Sunday, September 28, 2008

Doctoral Candidate Candidate

I'm a doctoral candidate candidate and I've spent just about every free waking moment of the last month trying to the read minds of committee members I've never met who will decide my fate.

I've gone to the seminars about choosing a grad school, approaching a potential supervisor, applying for grants. I've written, rewritten and rewritten again every paragraph of my applications.

I've been warned that my project proposal should be compact, doable and specific from one group of people, and warned by another that's terrible advice and I should show broad interest in a range of ideas.

I'm a doctoral candidate candidate, and it's a lot of guess work.

Friday, September 26, 2008

Most Popular Historical Topics of Year 2100?

Everyone likes to think they're unique. But, how predictable are young historians?

What are the history students of next century going to find interesting about us? Will they look into the predictable topics? 9/11 and the sudden concern about global warming? Will they look at us at all? Or will we be considered one of those boring decades that earn little study?

Here's my guesses for most popular history essay topics for students studying our current decade. Some history professor in a hundred years can check if I'm right.

1) Terrorism
2) Global Warming
3) Rise of China in the global economy
4) Fast Food Lifestyles
5) Religious Conflicts

I hope I'm wrong; be unique, students of the future!

Tuesday, September 23, 2008

Interactive History Displays

I've been working on some projects for Bill Turkel recently that he likes to call "Interactive, Ambient and Tangible Devices for Knowledge Mobilization." In layman's terms, that's "Interactive History Displays."

The project I'm currently working on is an interactive ice core. It's not really ice, but it's a cylinder of plastic, cooled by a device called a "Peltier Junction." When a student touches the ice core, sensors determine where the finger touched and a monitor displays relevant information.

Our current prototype is a cardboard tube, but it's going to get way better, we swear. We have recently started working with a milling machine. This machine is essentially a 3D printer. You give it directions of what you want, put in a block of material - plastic for instance - and it creates your shape in relief.

For those of you interested in the technical details or who wish to follow along with our progress, you can do so here.

But, that's not why I'm posting. The purpose of this project is to demonstrate new ways to engage students with history.

Textbooks have their place, but so many children learn by touching or experiencing. And, because it's not very feasible to truck an ice core into a classroom, we're creating the next best thing. Perhaps better, since most children lack the university degree in paleoclimatology required to decipher ice core secrets.

The interactive display also gives students and educators more control over their learning experience. Students can choose to learn about only those aspects of the core that interest them, by deciding which parts of if to touch. If they are particularly interested in the bubbles which are trapped under the surface, they can focus their attention on that aspect. If they want to know about the dirty section near one end, they can do that too.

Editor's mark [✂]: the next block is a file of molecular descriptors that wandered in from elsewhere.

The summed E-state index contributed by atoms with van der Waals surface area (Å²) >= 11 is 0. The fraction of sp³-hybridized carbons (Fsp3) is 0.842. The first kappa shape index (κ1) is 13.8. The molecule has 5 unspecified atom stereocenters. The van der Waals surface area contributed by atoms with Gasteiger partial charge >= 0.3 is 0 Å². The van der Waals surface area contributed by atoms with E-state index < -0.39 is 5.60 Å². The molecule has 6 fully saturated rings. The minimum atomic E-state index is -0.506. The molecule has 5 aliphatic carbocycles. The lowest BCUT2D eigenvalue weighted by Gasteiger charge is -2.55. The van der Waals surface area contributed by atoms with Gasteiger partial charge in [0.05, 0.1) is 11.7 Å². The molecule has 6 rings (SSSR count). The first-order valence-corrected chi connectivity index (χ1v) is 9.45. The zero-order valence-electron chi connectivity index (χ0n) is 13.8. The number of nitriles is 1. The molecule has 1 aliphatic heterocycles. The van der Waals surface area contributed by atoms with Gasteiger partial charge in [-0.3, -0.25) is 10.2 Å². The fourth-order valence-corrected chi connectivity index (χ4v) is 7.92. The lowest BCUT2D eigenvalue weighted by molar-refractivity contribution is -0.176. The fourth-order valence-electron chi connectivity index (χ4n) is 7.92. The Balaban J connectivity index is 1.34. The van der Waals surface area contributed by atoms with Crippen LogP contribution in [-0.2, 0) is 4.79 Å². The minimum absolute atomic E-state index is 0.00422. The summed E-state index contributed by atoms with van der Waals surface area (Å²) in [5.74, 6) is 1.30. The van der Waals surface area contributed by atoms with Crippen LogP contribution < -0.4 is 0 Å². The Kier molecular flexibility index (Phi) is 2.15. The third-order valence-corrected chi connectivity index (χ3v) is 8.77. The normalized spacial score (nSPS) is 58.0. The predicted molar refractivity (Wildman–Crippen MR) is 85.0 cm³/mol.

These displays can be made relatively inexpensively. The ice core will likely cost about the same as your average science textbook and could be used to teach an entire classroom.

Bill has already started work on a tree-ring which follows the same principles as the ice core.

I think this idea has a bit more potential. So, if anyone has a suggestion for something they would like to see, or that they think would be useful for teaching history, please leave a comment here or send me an email at I'd love to hear your ideas, and perhaps we can bring them to life.

Be creative: dinosaur bones, a castle, a dress. Anything is fair game.

Sunday, September 21, 2008

No one will check the internet

I volunteered at Doors Open London yesterday. Doors Open is held one weekend a year; various sites around town, including museums, historic homes and churches open their doors to the public, free of charge. My job was to help people who came to the London Tourism Bureau by giving them a map and telling them about any of the sites they were curious about.

One of the sites had recently pulled out of Doors Open, but unfortunately the brochures and maps had already been printed. No big deal, I just made sure I told everyone who took a map to cross that one off.

Then, one man asked why they didn't reprint the thousands of brochures to prevent confusion; if he hadn't come to ask me, he never would have known the problem. I explained that it wasn't economically feasible to reprint them so late and that the change had been noted on the internet so he could get the latest information.

"Yeah, but nobody will check there" he says.

The generational line has been drawn.

I live in a world where I stopped reading my local newspaper because they redesigned their website and I dislike the result. Where the bus schedule is found with mouse clicks, and all answers can be Googled.

He lives in a world of paper and face to face contact in which the bus schedule is kept in a drawer, not a cookie.

This is not meant as a criticism towards this man. It just surprised me how different his worldview was on this particular issue. Maybe I need to get out more. And important to remember when working in public history. Not everyone will check the internet.

Tuesday, September 9, 2008

Thanks to the Archivist

For any archivist, archival assistant or poor grad student who digitized something today and made it available online: Thank you.